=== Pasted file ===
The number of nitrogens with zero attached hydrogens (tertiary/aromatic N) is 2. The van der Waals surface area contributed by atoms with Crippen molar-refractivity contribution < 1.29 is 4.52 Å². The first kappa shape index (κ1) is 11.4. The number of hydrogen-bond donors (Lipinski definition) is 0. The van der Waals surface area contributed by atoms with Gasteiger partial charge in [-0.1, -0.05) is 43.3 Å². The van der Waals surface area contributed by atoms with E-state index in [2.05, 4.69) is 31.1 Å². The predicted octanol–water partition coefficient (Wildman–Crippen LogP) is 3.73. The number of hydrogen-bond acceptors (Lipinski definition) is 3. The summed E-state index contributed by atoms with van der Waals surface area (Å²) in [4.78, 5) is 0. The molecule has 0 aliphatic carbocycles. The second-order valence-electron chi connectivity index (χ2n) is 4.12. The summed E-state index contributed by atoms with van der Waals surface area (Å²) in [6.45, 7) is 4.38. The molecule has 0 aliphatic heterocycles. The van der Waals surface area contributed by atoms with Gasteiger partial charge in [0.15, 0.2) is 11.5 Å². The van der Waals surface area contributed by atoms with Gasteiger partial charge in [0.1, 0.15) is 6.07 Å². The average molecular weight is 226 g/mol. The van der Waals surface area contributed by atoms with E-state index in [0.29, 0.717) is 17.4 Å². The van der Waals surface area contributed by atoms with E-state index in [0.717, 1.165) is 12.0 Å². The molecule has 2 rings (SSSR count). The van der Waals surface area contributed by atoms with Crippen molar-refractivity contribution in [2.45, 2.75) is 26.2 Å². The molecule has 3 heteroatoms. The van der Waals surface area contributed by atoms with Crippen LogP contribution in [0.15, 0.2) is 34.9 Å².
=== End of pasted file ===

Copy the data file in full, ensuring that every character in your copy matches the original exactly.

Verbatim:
The number of nitrogens with zero attached hydrogens (tertiary/aromatic N) is 2. The van der Waals surface area contributed by atoms with Crippen molar-refractivity contribution < 1.29 is 4.52 Å². The first kappa shape index (κ1) is 11.4. The number of hydrogen-bond donors (Lipinski definition) is 0. The van der Waals surface area contributed by atoms with Gasteiger partial charge in [-0.1, -0.05) is 43.3 Å². The van der Waals surface area contributed by atoms with E-state index in [2.05, 4.69) is 31.1 Å². The predicted octanol–water partition coefficient (Wildman–Crippen LogP) is 3.73. The number of hydrogen-bond acceptors (Lipinski definition) is 3. The summed E-state index contributed by atoms with van der Waals surface area (Å²) in [4.78, 5) is 0. The molecule has 0 aliphatic carbocycles. The second-order valence-electron chi connectivity index (χ2n) is 4.12. The summed E-state index contributed by atoms with van der Waals surface area (Å²) in [6.45, 7) is 4.38. The molecule has 0 aliphatic heterocycles. The van der Waals surface area contributed by atoms with Gasteiger partial charge in [0.15, 0.2) is 11.5 Å². The van der Waals surface area contributed by atoms with Gasteiger partial charge in [0.1, 0.15) is 6.07 Å². The average molecular weight is 226 g/mol. The van der Waals surface area contributed by atoms with E-state index in [0.29, 0.717) is 17.4 Å². The van der Waals surface area contributed by atoms with E-state index in [0.717, 1.165) is 12.0 Å². The molecule has 2 rings (SSSR count). The van der Waals surface area contributed by atoms with Crippen molar-refractivity contribution in [2.45, 2.75) is 26.2 Å². The molecule has 3 heteroatoms. The van der Waals surface area contributed by atoms with Crippen LogP contribution in [0.15, 0.2) is 34.9 Å².